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I remember Possum Bourne. At five years old, I can see my father speaking to this man who I was too afraid to approach. He signed autographs and looked committed to his work, yet smiled infectiously. I must have felt the aura that surround him daunting. Possum was a hero, a role model, and an idol. Though I do not distinctly remember the man, I can see the impact that he had, and how it continues today. People always mention that the death of Possum had a death-like effect on Australian rallying.

Possum Bourne celebrating one of his many victories. Photo: Stuart Bowes

In many instances, this was true, and Australian rallying has not recovered to its previous highs. When Possum got to the Australian Rally Championship in 1992, it was a stagnant championship, with limited manufacturer involvement. Already having two New Zealand Rally Championships and a tight knit relationship with Subaru under his belt, he was able to propel the team to a title in their first season. Though West Australian, Rob Herridge, took the title ahead of Bourne, it was the catalyst for a glorious era for the brand and championship. His Group A Legacys and Imprezas followed by the World Rally Cars, gained such a cult following that he was arguably better known in his adopted home of Australia than he was in his home, New Zealand.

Bourne in action at the 1992 Rally New Zealand. Photo: Stuart Bowes

An unprecedented seven straight Australian Rally Championships were achieved, making him the greatest driver the series has ever seen. However, the generosity of Possum shone through and made him not just a rally driver stuck behind the wheel, but a personality which people grew to love. Rival, and fellow Australian Rally Champion, Ross Dunkerton, speaks of Possum in high regard. “In our early days when we competed against each other in the Asia Pacific area, Possum was a rival and a worthy opponent,” he said. “When the rally was over we drank and partied together, fished and holidayed together, shared many meals together, celebrated our respective marriages, and then the birth of our children together.” This outlines what I’ve been told Possum shone through as: a generous family man. Dunkerton says that he met him in 1983 in Kuala Lumpur at the start of Rally of Malaysia. “My wife came up and I introduced them and she said: ‘So you’re the famous Possum Bourne,’ and he replied, ‘Not yet, but I’m working on it.’” “That one-liner, although said in jest, best describes the next 20 years of Possum’s life,” Dunkerton said. From what I’ve learnt, no words could be closer to the truth. The next generation of Australian rally fans and stars are not lost on the importance of Possum and what he was able to do.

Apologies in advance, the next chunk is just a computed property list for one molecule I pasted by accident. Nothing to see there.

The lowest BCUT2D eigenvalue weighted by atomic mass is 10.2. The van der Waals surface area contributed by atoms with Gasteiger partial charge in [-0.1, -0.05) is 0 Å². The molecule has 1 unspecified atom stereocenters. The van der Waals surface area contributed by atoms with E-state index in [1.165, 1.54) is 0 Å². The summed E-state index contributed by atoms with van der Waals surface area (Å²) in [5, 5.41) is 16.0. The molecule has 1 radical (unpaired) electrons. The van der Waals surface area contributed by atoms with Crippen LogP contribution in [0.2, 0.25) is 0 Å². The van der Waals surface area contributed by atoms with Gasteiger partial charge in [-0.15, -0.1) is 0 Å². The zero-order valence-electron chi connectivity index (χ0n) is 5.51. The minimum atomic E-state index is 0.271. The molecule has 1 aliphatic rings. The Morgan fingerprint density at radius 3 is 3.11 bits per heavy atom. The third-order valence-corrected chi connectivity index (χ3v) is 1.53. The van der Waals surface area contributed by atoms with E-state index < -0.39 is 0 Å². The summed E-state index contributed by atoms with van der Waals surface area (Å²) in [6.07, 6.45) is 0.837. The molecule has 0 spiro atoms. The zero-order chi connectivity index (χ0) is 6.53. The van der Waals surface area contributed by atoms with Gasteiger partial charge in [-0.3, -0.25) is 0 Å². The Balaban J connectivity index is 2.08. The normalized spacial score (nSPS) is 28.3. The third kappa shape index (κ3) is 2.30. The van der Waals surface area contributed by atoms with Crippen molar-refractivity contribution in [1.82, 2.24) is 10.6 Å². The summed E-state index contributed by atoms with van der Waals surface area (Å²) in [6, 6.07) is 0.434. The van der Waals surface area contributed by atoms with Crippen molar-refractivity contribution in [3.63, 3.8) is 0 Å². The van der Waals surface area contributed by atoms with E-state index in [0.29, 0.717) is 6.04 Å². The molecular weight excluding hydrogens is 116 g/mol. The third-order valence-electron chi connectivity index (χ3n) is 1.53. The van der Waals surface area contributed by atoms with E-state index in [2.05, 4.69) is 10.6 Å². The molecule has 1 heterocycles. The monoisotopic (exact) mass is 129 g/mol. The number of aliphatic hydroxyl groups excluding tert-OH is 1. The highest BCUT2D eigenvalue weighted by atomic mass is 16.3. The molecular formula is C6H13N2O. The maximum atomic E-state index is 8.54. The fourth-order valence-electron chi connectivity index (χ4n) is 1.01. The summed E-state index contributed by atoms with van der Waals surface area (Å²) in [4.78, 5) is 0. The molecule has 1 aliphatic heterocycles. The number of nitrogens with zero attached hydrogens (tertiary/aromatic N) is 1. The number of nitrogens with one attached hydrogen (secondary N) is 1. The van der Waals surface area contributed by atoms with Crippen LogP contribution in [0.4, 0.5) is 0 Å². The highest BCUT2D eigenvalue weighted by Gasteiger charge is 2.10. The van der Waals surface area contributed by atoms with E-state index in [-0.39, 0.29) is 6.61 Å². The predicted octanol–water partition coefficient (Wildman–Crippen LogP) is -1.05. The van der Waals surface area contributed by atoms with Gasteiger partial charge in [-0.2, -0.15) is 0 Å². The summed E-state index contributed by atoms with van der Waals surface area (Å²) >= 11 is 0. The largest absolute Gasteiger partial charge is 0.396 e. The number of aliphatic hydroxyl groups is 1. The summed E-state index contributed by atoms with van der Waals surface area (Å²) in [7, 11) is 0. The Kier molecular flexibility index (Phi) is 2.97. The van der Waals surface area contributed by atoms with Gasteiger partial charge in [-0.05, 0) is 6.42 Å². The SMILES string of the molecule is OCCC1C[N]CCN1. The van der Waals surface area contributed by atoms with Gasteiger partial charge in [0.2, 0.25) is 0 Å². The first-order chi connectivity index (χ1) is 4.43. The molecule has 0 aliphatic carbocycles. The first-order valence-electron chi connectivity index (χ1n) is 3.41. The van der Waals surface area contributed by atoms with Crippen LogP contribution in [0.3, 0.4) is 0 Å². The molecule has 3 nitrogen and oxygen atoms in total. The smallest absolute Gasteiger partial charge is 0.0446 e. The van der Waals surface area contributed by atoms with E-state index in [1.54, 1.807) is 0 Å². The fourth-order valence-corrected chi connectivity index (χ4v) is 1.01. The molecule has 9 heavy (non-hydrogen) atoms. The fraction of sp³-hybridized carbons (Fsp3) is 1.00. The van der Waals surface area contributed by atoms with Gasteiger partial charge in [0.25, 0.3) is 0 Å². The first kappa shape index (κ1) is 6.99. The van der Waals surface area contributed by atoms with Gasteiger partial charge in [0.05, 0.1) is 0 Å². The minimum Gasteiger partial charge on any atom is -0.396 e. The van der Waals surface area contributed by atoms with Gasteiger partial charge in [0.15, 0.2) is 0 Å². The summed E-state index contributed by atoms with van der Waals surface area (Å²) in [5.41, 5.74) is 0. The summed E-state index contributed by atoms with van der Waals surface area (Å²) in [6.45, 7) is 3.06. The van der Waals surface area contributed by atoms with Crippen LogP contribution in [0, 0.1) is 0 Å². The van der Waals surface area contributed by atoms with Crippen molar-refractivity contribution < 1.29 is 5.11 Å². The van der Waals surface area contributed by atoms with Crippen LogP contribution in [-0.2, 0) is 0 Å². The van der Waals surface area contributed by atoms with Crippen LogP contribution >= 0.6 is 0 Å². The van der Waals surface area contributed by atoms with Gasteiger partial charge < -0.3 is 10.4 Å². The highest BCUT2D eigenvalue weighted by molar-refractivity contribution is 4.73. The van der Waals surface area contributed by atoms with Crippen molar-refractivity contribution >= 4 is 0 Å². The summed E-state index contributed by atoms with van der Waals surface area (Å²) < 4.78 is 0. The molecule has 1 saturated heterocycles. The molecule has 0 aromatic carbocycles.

The Forest Rally in 2002, when Possum was getting to grips with the Group N Subaru. Photo: Neil Blackbourn

As a young boy, like many others, I would watch videos constantly. Unlike your usual three, four and five year old, I would turn on the ARC and watch Possum and Neal Bates in their epic World Rally Car battles. The 2000 championship was run on repeat to the point of recital both then, and now years later. Harry Bates, son of Neal, would watch rally highlights similarly, and regrets the fact he was unable to truly experience the glorious time for Australian rallying. “I grew up watching the VCRs from all of the rallying in the late 1990s, and obviously learnt a lot about Possum and the great rivalry between he and Dad,” he said. “It was a pretty amazing time for the sport - a true trans-Tasman challenge where the best of New Zealand and the best of Australia were rallying for tenths of seconds for so many years. “Sadly, I was too young to get to know Possum well, but he is someone that I’ve always had a huge amount of respect for,” the present day Toyota driver concluded. I, alongside Bates, knew the television personality of Possum Bourne, but both of us were too young to truly know him personally.

'Poss' was flamboyant - always. Photo: Maurice Seldon

Reading the previous Possum Bourne tributes at the 15th anniversary of his death brings the importance of what he was able to do back to the fore. Though the years have passed, I don’t think his impact has been forgotten, and frankly, I don’t want it to. I can still see the moustache and grin on the old rally videos. Him in the blue corner, Bates in the red corner. Backing that Subaru into corners sideways within an inch of its capability was what he did, and the presenters of the time captured the essence of that perfectly - that’s why I won’t be forgetting or regretting that time spent in front of the television. In saying that, I might have to dig them out again. I was unable to experience the personal traits which made the man so admired, and that pains me. How I’d give my right arm to have got to know him as a person.
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